The full US State Department statement to the NETmundial conference is available here.
The domain name system oversight body, the Internet Corporation for Assigned Names and Numbers (ICANN), is based in California and works under a loose understanding with the United States.
Countries such as Brazil are still reacting to the proof revealed by former NSA analyst Edward Snowden of US spying online (IPW, Access to Knowledge, 30 January 2014).
Mike Palmedo at Infojustice.org writes: “The U.S. International Trade Commission (ITC) is currently investigating “Indian industrial policies that discriminate against U.S. imports… and the effect those barriers have on the U.S. economy and U.S. jobs.” The investigation was requested by Sen. Hatch, Sen. Baucus, Rep. Camp, and Rep. Levin, and the final report is due to be released in November. Last week it held a series of hearings, where it heard from U.S. business, Indian business, and civil society representatives.
The Commissioners repeatedly asked for empirical evidence regarding Indian policies and their effects that these policies have had on American companies. Below I’ve posted a few graphics to show that the experience of the U.S. pharmaceutical industry has been largely positive. They are followed by one graphic comparing prices offered by Bayer and (Indian generic firm) Natco to Indian income by quintile.
Furthermore, U.S. pharmaceutical exports to India are growing at a faster rate than U.S. pharmaceutical exports to the world as a whole. Since the Patents Act was amended in 2005, export growth in India has outpaced overall world growth in six out of eight years.
It is notable that there has not been a single compulsory license granted on an American product. The ITC has been instructed to investigate the effect of Indian policies on the U.S. economy.”
The White House today announced measures that it said will advance its battle against “patent trolls”, and urged Congress to pass patent reform legislation toward the effort. And the United States Patent and Trademark Office (USPTO) issued a statement on its work in support of the executive actions.
“[T]he Administration today is announcing major progress on a series of initiatives designed to combat patent trolls and further strengthen our patent system and foster innovation; issuing new executive actions to build on these efforts; and renewing its call on Congress to finish the job by passing common-sense patent reform legislation,” it said in a fact sheet.
The White House called innovation the “lifeblood” of the US economy, and announced three new executive actions. The new actions are: “crowdsourcing prior art; more robust technical training; and pro bono and pro se assistance.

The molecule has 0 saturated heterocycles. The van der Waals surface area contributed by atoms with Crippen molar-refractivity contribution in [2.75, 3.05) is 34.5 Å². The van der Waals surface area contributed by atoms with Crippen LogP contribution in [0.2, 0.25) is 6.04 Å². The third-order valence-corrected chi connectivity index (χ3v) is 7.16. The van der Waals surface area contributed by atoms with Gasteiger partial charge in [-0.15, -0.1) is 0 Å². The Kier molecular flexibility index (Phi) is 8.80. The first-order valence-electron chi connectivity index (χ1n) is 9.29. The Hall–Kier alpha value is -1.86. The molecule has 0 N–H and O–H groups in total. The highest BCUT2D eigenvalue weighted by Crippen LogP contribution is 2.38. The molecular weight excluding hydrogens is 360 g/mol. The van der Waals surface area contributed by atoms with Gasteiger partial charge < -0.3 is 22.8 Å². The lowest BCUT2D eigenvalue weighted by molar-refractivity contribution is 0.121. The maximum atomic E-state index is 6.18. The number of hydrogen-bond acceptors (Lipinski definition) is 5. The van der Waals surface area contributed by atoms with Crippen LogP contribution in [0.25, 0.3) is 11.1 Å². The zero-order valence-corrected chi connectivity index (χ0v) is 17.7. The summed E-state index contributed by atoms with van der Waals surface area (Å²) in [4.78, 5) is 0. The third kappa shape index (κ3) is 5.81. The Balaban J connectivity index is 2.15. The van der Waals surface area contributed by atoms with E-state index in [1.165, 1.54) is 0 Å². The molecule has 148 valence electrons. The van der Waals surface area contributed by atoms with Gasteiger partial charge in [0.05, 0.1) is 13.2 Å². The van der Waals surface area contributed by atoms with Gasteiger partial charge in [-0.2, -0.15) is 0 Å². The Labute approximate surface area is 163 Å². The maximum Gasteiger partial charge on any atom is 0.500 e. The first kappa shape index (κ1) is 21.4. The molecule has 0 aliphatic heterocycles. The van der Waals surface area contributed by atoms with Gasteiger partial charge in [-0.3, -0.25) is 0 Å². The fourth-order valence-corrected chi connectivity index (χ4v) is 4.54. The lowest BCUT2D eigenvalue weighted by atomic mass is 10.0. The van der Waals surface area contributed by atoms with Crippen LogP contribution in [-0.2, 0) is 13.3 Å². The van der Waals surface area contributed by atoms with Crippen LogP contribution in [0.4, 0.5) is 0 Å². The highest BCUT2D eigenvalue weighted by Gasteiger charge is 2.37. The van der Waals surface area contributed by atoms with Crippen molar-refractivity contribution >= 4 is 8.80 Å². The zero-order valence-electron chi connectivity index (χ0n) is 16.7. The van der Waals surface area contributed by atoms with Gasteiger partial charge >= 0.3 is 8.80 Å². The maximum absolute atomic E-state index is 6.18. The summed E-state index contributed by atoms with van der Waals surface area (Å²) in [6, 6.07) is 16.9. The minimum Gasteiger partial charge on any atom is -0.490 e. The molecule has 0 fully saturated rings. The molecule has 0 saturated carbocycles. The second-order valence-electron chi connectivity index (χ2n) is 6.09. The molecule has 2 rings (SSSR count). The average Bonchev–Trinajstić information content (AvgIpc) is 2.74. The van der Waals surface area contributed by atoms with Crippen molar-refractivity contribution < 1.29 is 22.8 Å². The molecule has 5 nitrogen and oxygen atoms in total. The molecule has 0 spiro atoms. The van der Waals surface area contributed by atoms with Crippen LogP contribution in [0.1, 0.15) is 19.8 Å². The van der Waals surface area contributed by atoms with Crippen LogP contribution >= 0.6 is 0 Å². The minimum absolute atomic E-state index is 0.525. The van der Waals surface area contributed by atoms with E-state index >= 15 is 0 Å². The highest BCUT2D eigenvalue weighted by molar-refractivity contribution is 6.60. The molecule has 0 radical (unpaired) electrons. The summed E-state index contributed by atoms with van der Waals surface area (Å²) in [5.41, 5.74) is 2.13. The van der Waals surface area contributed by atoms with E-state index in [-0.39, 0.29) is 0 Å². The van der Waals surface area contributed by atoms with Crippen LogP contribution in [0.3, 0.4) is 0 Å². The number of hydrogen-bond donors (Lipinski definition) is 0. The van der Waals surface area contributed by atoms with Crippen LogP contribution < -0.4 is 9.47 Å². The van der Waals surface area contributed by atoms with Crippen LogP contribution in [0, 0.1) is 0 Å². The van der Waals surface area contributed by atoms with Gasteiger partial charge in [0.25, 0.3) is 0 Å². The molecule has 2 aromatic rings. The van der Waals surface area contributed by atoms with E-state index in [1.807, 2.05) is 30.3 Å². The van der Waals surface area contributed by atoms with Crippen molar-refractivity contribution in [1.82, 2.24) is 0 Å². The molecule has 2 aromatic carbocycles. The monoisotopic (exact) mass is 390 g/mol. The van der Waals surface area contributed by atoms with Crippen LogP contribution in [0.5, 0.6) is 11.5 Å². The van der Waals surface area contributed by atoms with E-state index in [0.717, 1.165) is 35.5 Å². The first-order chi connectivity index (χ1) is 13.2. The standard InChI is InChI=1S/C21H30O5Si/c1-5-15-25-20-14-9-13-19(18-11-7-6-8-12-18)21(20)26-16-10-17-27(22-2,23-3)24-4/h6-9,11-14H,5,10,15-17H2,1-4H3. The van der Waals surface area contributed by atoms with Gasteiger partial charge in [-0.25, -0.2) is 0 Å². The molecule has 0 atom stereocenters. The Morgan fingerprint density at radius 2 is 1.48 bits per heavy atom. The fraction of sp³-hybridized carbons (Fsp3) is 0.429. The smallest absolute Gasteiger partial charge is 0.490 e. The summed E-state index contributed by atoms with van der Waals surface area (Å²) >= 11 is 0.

Meanwhile, the USPTO today highlighted work it is doing to support executive actions taken by President Obama aimed at improving the patent system.
The USPTO announcement was made by recently appointed Deputy USPTO Director Michelle Lee.
Lee’s remarks, along with the work the USPTO is doing to carry out the President’s four executive actions, are available here.
The four previous executive actions taken over the past year are:
- Executive Action 1: Attributable Patent Ownership (formerly “Real Party in Interest”)
- Executive Action 2: Clarity in Patent Claims (formerly “Tightening Functional Claiming”)
- Executive Action 3: Empowering Downstream Users
- Executive Action 4: Expanded Outreach and Focused Study
The European Parliament (EP) is scheduled to vote on 24 February [corrected] on the draft Single Telecoms Package Regulation drafted by the Industry, Research and Energy Committee – on the future of neutral internet.
The draft contains amendments following opinion reports from other committees of the EP and groups. However, there have been concerns that some of these amendments have been watered down by the lead rapporteur, Pilar Del Castillo Vera, in “compromise amendments”.
Groups such as the Public Service Media (PSM), European Broadcasting Union (EBU) and the Computer and Communications Industry Association (CCIA) oppose current provisions that allow internet service providers (ISPs) to provide ‘specialised’ services running on different bandwidths in parallel to the open internet.
While they accept the existence of these services, it must not be to the detriment of the internet and must be strictly regulated, they said. ISPs must also be “transparent, non-discriminatory [and] proportionate” in their management of data, the EBU said.
Lobby group La Quadrature du Net raised particular concern about amendments that will allow telecom operators to alter the quality of service for different traffic, as well as allowing delivery of ‘specialised services’.
From infojustice.org: “[Australian Digital Alliance, Link (CC-BY)] It has been a big week for Australian Copyright. On Thursday the Attorney-General, the Hon George Brandis QC, tabled the long-anticipated final report from the Australian Law Reform Commission’s (ALRC) Copyright and the Digital Economy inquiry. This inquiry was charged with determining if copyright exceptions and limitations were working in the digital age. The conclusion was that reform was needed.
The ALRC recommended:
- Replacing most specific copyright exceptions with a broad, flexible ‘fair use’ exception
- Retaining and simplifying some specific exceptions, such as preservation copying and document supply for libraries and archives, and exceptions for some government and judicial uses.
- Reforming the statutory licences for government and education